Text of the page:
I belong to a local coalition that has organized to take actions to help mitigate climate change and one of my ‘actions’ is to make postcards. The cards are printed with a distinct design so eventually someone at the legislators’ offices will notice that there are loads of cards from one group–they’ll see that we’re paying attention. The cards are pre-addressed so people won’t have the excuse of having to dig up the addresses so they’ll put off sending them. (Of course, they have to buy stamps…) I have gotten my cast off, but I’m still a little slow so I’m not as productive as I’d like. But, I should get back to the shop this week and will get back to it! Drop by drop…
There is a wonderful interview, by David Marchese, with Frances Moore Lappé in the The New York Times that is informative, thought-provoking and shares with us just the kind of attitude that we need to make the (human) world a better and more livable place. Her work is part of what prompted me to become vegetarian decades ago and her ideas of effective political action on the individual level inspire me. Rock on, Citizen Moore Lappé!
“Participating in democracy is the essence of a good life.”
10/10/19 This is an incredibly interesting/horrifying article in the New York Times:
by Nadja Popovich and
This map shows you the levels in growth of total emissions and per person since 1990 in various urban areas around the US. It’s awful. But not hopeless! Look around your community for answers and get on board!
In celebration of the new fixed route transit system that started in my town this Monday, I am posting a link to a re-broadcast of a really wonderful radio program about mass transit: On the Media‘s show, “Whose Streets?”
Here are the fans, glued up and ready to be of use (and, it’s still pretty hot, despite the calendar). These are for an event planned for this next week of global climate actions.
More paddle fans, while it’s still hot! I’m making these for a new local “Climate Action Coalition.” There’s going to be another layer, of leaf veins and the name of the group and then, I’ll fold them over and glue them with the handle. These are for an event in a few weeks. This tulip poplar leaf block is from a project I never quite finished a few years ago, but it’s perfect for this application–the group is promoting the health of the mountains where I’m living right now and tulip poplars are abundant here, and their leaves are truly unique and aesthetically interesting. I think they’re a good motif for the cause and provide a lot of graphic possibilities. Also, I think it’s a great poster, as is! ha!
Here’s the layer of leaf veins–I think it’ll look cute when it’s folded over and the stick handle suggests a larger vein. I still have to fit the org’s name on here.
Here’s some more stuff for paddle fans–this one promotes environmentalism, environmental awareness and climate change awareness. I’m planning on adding another layer of leaves to the foliage and trimming the sheet like the brown one in the upper left. The wooden stick will be the ‘trunk.’ Several of the typefaces I have to choose from are pretty beaten up, but I think that’s okay…it fits in with this message pretty well.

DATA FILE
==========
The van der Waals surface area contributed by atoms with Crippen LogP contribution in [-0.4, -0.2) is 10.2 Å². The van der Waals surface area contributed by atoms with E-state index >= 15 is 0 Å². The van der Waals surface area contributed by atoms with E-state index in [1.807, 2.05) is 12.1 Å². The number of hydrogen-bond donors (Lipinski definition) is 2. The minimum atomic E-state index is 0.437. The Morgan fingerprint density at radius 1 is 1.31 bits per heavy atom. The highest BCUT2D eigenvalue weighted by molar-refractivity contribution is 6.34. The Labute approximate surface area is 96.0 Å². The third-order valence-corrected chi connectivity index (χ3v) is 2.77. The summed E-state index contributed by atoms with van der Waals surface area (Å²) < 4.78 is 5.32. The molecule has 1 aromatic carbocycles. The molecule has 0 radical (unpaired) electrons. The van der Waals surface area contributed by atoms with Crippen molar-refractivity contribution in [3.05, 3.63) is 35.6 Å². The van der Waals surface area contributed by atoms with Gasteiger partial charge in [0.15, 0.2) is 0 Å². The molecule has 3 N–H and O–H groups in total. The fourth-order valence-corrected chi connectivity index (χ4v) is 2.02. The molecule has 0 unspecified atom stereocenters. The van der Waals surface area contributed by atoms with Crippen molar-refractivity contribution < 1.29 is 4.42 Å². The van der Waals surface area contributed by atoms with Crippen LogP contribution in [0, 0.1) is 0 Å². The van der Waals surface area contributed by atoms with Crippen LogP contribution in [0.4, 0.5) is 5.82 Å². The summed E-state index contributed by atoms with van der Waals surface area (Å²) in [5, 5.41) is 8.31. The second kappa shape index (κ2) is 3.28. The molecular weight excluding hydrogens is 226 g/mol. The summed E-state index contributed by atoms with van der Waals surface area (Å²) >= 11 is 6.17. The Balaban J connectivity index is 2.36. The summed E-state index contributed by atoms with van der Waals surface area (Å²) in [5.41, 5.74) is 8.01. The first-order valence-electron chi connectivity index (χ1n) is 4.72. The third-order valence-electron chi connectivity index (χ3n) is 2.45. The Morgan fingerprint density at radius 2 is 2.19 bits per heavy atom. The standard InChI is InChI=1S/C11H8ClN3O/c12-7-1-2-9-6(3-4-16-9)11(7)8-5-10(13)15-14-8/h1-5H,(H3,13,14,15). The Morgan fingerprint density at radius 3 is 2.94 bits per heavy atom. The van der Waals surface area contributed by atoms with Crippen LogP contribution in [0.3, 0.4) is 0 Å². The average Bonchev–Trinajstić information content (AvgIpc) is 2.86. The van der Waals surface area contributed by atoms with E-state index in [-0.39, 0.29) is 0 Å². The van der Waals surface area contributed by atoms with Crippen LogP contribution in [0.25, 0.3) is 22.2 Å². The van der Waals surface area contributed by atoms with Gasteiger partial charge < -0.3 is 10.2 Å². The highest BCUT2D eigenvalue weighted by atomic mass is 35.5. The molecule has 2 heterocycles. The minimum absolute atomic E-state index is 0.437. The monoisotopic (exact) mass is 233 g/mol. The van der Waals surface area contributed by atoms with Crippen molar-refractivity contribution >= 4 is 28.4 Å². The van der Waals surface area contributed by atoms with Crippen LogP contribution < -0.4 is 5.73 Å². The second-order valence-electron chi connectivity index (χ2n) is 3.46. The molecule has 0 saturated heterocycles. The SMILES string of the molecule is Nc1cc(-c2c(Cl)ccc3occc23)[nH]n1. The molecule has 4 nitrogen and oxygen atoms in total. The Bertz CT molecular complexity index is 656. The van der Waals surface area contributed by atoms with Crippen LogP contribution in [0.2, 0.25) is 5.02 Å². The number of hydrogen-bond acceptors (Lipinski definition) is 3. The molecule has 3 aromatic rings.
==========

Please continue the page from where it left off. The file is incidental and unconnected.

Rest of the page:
(Also, maybe I should add: the paper is cast offs from a local print shop, most of the sticks are re-used and the ink is hella old…I’m trying to make the most use of materials on hand…)
I spent a bunch of time in the printshop yesterday (yay!) and finished up the printing on my next set of paddle fans, “Pyramid of Power.” I made them with cutoffs from the local university’s print shop; the shop is always happy to give stuff away rather than to pulp it. This coated card stock works great for fanning and picked up the ink pretty well. Clearly, the type I have access to is pretty beat up, but it’s working well for my intent. I’m now looking for some American flag stickers to put in the lower right hand corner to fill that empty space. These are for the Fourth of July, but are also for every day that citizens need encouragement to believe that we have what it takes to make the nation of our ideals.
Peace in the US and everywhere.
I often listen to podcasts while doing rote or simple tasks and this morning, while carving on a linoleum block, I listened to one of my favorites, CounterSpin from Fairness and Accountability in Reporting, or FAIR, @ https://fair.org/counterspin-radio/. The program interviews a lot of sources that do not commonly get approached by corporate media reporters and talks about how corporate media often under- or mis- represent very important issues, policy or cultural trends to the detriment of citizens. The show I listened to today was an interview with Amin Husain, an organizer with the cultural activism group Decolonize This Place. The show’s host and interviewer, Janine Jackson, asks us to consider, “Cultural institutions are important sites of public conversation, but the public doesn’t have much say in who gets to lead that conversation, or the stories they tell. Activists are asking us to talk about what that means, and what it would mean to change it.” Her interview with Amin Husain discusses a lot of good points about colonization, ethnocentrism, wealth and equality. And it poses really important questions about the value of art, as culture, as manifest spirituality and as something that we assign monetary worth. It’s a really good listen, even if you’re not particularly interested in art and museums.
From the interview page: A New York-born conceptual artist and MacArthur “genius” grant recipient, Wilson has spent a lot of his career examining the way art and artifacts are chosen and exhibited. He wants everybody — the curators and the visitors — to reconsider how and why artwork makes its way into museums.